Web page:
Looking for an evaluation copy?
This title is not currently available for evaluation. However, if you are interested in the title for your course we can consider offering an evaluation copy. To register your interest please contact firstname.lastname@example.org providing details of the course you are teaching.
Drawing on twenty years of research and observations, Li explains how bribery and corruption are carried out in countries with weak institutional environments, and how these activities become globalized. By distinguishing rule-based, relation-based and clan-based governance, this book offers a novel explanation to the age-old puzzle of why some countries thrive despite corruption. It also sheds lights on the symbiotic roles corruption and anticorruption campaigns play in maintaining dictatorships. Applying cost-benefit analysis to different governance environments, Li argues that as non-rule-based economies expand, the transition from relying on private relationships to relying on public rules is inevitable. However, by highlighting the globalization of corruption by non-rule-based countries, this book warns against the potential threats and consequences of bribery by powerful dictatorial governments. This book will appeal to scholars, analysts and graduate students studying corruption, as well as policymakers, business professionals and executives seeking insights into the characteristics of bribery and corruption within different institutional settings.Read more
- Introduces three types of governance environment: rule-based, relation-based, and clan-based, and how they interact with corruption to affect economic development
- Offers a theoretical explanation on why some countries thrive despite rampant corruption
- Calls attention to the potential threat of powerful countries attempting bribery and corruption on the global stage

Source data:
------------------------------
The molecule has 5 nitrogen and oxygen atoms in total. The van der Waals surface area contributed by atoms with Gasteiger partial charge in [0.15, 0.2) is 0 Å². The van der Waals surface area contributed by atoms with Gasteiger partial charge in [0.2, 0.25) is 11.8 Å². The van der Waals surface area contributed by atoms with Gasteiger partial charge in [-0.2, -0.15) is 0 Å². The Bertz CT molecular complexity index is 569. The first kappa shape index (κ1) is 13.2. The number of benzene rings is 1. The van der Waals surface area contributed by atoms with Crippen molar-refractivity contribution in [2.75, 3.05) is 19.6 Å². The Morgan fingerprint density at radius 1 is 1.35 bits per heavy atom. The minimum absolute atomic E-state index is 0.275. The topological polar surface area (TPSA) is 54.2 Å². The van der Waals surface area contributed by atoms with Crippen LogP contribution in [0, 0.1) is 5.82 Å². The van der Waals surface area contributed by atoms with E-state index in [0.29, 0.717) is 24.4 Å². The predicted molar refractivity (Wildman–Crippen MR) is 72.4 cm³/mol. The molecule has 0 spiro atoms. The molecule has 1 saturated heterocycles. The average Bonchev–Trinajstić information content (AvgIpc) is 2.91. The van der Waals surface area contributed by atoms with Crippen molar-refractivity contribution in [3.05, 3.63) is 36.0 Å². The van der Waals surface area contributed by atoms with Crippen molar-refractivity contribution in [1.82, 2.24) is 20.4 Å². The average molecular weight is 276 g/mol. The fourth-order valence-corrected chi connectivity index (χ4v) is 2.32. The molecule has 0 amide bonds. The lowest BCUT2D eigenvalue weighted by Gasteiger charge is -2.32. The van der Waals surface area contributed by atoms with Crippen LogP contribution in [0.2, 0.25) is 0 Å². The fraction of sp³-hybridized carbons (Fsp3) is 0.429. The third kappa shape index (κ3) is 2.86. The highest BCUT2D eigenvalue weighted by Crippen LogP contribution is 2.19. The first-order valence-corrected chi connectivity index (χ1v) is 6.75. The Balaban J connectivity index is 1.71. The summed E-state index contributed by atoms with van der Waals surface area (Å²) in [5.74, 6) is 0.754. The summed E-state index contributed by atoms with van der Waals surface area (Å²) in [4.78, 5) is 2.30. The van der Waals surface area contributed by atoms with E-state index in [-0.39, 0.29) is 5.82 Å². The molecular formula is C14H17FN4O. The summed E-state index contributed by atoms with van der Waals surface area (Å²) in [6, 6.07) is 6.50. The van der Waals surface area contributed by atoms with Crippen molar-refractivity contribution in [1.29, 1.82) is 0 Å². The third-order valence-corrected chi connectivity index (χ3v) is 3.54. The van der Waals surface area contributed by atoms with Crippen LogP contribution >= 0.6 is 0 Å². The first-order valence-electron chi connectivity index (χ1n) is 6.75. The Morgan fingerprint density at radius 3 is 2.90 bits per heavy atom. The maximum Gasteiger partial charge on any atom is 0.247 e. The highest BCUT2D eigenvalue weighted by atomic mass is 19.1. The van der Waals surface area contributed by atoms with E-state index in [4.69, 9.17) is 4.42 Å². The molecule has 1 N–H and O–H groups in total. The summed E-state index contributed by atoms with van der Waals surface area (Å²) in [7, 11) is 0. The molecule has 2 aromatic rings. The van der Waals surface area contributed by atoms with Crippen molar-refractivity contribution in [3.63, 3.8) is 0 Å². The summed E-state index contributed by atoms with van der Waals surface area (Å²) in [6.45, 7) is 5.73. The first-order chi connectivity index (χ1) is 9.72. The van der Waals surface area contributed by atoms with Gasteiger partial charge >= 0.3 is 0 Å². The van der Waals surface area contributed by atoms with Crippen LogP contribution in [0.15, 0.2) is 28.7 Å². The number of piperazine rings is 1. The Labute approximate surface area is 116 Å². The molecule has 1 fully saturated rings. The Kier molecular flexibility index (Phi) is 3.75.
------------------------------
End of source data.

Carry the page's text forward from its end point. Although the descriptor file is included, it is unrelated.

Reviews & endorsements
'Professor Shaomin Li is a leading management scholar who pioneered the use of relation based vs. rule based institutional view of societies and its impact on corruption, bribery, and international business. Li brings his deep knowledge from sociology to show why, how and when bribery and corruption have a negative impact and offers policy suggestions for combating this. It is a must-read for students and scholars of business and economics as well as those interested to have a deep understanding of the phenomenon.' Ilan Alon, Universitetet i Agder, NorwaySee more reviews
'Shaomin Li is the world's leading expert on the governance system in weak institutional environments. In Bribery and Corruption in Weak Institutional Environments, he provides an innovative and interesting explanations why bribery and corruption are prevalent in emerging markets and how they affect business, social, and political dynamics. This is a must-read for managers and researchers to understand the behaviors of fast-growing emerging market multinationals.' Sam Park, Willamette University, Oregon
Not yet reviewed
Be the first to review
Review was not posted due to profanity×
- Date Published: May 2019
- format: Hardback
- isbn: 9781108492898
- length: 270 pages
- dimensions: 235 x 157 x 16 mm
- weight: 0.55kg
- contains: 19 b/w illus.
- availability: Available
Table of Contents
1. Introduction: why study corruption in countries with weak institutional environments?
2. Bribe takers: types of corruption and their effects on efficiency
3. Bribe payers: why do people pay? What do they get? Can they refuse to pay?
4. When public rules meet private relations: the importance of governance environment
5. Why some societies thrive despite corruption: a relation-based explanation
6. Corruption and anticorruption: two legs supporting dictatorships
7. Paths to transition away from corruption
8. The globalization of corruption by countries with weak institutional environments
9. Conclusion: challenges and hopes in fighting corruption globally
Sorry, this resource is locked
Please register or sign in to request access. If you are having problems accessing these resources please email email@example.comRegister Sign in
You are now leaving the Cambridge University Press website. Your eBook purchase and download will be completed by our partner www.ebooks.com. Please see the permission section of the www.ebooks.com catalogue page for details of the print & copy limits on our eBooks.Continue ×